Computability theory a.k.a. recursion theory.

learn more… | top users | synonyms (2)

7
votes
0answers
63 views

A word anticorrespondence problem

A problem instance is a finite list of 4-tuples $(\alpha_1, u_1, v_1, \beta_1), ..., (\alpha_N, u_N, v_N, \beta_N)$, where $\alpha_i, \beta_i \in X$ come from a finite set, and each $u_i,v_i \in A^*$ ...
11
votes
1answer
253 views

Is there a result in computability theory that does not relativize?

I was reading Andrej Bauer's paper First Steps in Synthetic Computability Theory. In the conclusion he notes that Our axiomatization has its limit: it cannot prove any results in computability ...
0
votes
2answers
112 views

Are there any open problems concerning decidability? [duplicate]

I am learning computability theory. I am just interested to know some famous problems (Formally languages) whose decidability is in question.
5
votes
2answers
268 views

Are there any propositional proof systems which are not Cook-Reckhow proof systems?

An abstract proof system is a polynomial time function $f$ whose range is equal to the set of tautologies. If $\tau$ is a tautology, then an $f$-proof of $\tau$ is any value $\pi$ such that ...
2
votes
0answers
88 views

A variant of the tiling problem

A classic tiling problem with Wang tiles has the form: Given $n$ tiles $T=\{t_1,...,t_n\}$ and some constraints $H,V\subseteq T\times T$, is there a way to tile a $w\times h$ rectangular grid with ...
6
votes
0answers
134 views

Applications of “Seemingly Impossible Functional Programs”

What are some practical applications (existing or potential) for Martin Escardo's "Seemingly Impossible Functional Programs"? For starters, here are a few from: Alex Simpson’s Lazy functional ...
2
votes
1answer
48 views

Proof software for Primitive Recursive Arithmetic

Primitive Recursive Arithmetic is a critical foundational system in mathematics at large, and all the more so in areas studying constructive reasoning and/or computability such as Theoretical Computer ...
1
vote
1answer
49 views

Can interaction combinators implement any interaction net efficiently?

It is widely known that interaction combinators can implement any interaction net. My question is, can they do so efficiently? I.e., is it possible to prove that there is no interaction net system ...
1
vote
1answer
81 views

Polynomial-time reductions between undecidable languages

The Turing degree $\mathbf{0}'$ is defined as all languages Turing-equivalent to the halting problem. In fact any recursively enumerable language is polynomial-time reducible to the halting problem. ...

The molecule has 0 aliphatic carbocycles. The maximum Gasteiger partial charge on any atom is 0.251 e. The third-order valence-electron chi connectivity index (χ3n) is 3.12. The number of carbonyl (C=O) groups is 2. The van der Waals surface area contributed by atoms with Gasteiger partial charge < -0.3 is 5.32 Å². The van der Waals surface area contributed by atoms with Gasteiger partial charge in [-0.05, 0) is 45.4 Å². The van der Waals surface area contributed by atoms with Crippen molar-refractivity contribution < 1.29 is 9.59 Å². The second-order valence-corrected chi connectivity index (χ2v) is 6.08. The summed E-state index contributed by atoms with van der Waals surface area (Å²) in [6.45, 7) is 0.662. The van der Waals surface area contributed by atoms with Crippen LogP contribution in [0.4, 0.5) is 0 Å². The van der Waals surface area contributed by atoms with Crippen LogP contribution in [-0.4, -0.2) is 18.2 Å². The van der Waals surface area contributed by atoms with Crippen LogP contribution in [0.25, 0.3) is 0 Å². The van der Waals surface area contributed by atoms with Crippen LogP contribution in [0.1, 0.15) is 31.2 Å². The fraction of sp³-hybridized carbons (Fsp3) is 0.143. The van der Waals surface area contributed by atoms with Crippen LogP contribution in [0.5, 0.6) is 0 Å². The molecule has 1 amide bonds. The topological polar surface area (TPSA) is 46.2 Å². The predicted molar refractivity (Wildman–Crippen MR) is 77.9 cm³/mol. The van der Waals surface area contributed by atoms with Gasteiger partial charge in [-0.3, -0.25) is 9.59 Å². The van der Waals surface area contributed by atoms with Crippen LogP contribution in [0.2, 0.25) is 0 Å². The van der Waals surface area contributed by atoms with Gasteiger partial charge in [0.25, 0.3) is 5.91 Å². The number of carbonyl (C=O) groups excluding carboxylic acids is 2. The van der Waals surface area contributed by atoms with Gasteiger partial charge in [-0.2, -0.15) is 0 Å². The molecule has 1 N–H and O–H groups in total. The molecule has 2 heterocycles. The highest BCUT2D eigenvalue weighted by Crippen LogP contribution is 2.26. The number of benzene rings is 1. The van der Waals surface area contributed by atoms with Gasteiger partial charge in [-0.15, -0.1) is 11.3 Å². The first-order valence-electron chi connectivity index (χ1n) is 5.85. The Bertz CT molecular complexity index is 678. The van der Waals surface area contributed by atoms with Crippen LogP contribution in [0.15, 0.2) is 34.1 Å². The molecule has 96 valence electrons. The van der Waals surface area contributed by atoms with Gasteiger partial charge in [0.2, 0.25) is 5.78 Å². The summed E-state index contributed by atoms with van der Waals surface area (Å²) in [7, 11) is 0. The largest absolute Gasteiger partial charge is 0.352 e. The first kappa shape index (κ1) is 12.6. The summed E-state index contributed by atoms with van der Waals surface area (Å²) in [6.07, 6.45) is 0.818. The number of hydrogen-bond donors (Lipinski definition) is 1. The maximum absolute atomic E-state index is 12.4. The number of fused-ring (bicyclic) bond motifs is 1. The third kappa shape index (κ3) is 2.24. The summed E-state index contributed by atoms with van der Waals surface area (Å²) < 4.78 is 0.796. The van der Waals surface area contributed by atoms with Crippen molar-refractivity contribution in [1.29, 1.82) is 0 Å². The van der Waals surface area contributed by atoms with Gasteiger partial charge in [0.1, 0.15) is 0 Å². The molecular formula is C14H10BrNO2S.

1
vote
0answers
27 views

Proof for multiplicative dominance of universal probability distribution

I'm looking for the proof of the Leonid Levin theorem that states that the universal prior distribution function multiplicatively dominates all other functions of its type. The original article is ...
0
votes
1answer
85 views

Computing the DAG of a program given source code or AST

I've seen many papers on scheduling components or tasks once a DAG for the program is known, either by user-input or by domain restriction (i.e. all cross shaped 5-pt stencil codes have a known DAG). ...
7
votes
1answer
214 views

An example where smallest normal lambda term is not fastest

Let the $size$ of $\lambda$-terms be defined as follows: $size(x) = 1$, $size(λx.t) = size(t) + 1$, $size(t s) = size(t) + size(s) + 1$. Let the complexity of a $\lambda$-term $t$ be defined as ...
2
votes
0answers
38 views

Simple version of Wang's tessellation problem

I'm reading about Wang's tessellation problem and the text mentions a simpler version: If we consider a finite set of tiles $W_{n}=\{w_{1},...,w_{n}\}$ where $n$ is bounded then the claim is that now ...
10
votes
0answers
123 views

The halting problem in computational models weaker than Turing machines

What are the main results and/or literature on the (self) halting problem for other machines than Turing machines? Alternatively, what would be the right keywords or tags to search for it. I am ...
1
vote
2answers
174 views

Information-theoretic Diffie-Hellman

The following non-standard description of Diffie-Hellman is entirely my own, by which I mean that I came up with it having not read about it anywhere else beforehand. In Diffie-Hellman Alice and Bob ...
13
votes
2answers
400 views

Smallest possible universal combinator

I am looking for the smallest possible universal combinator, measured by the number of abstractions and applications required to specify such a combinator in the lambda calculus. Examples of universal ...
-2
votes
1answer
89 views

Undecidable Single Programs [closed]

So the halting problem basically states that there cannot exist any finite length algorithm for automatically verifying if other finite length algorithms terminate. But suppose I start listing out ...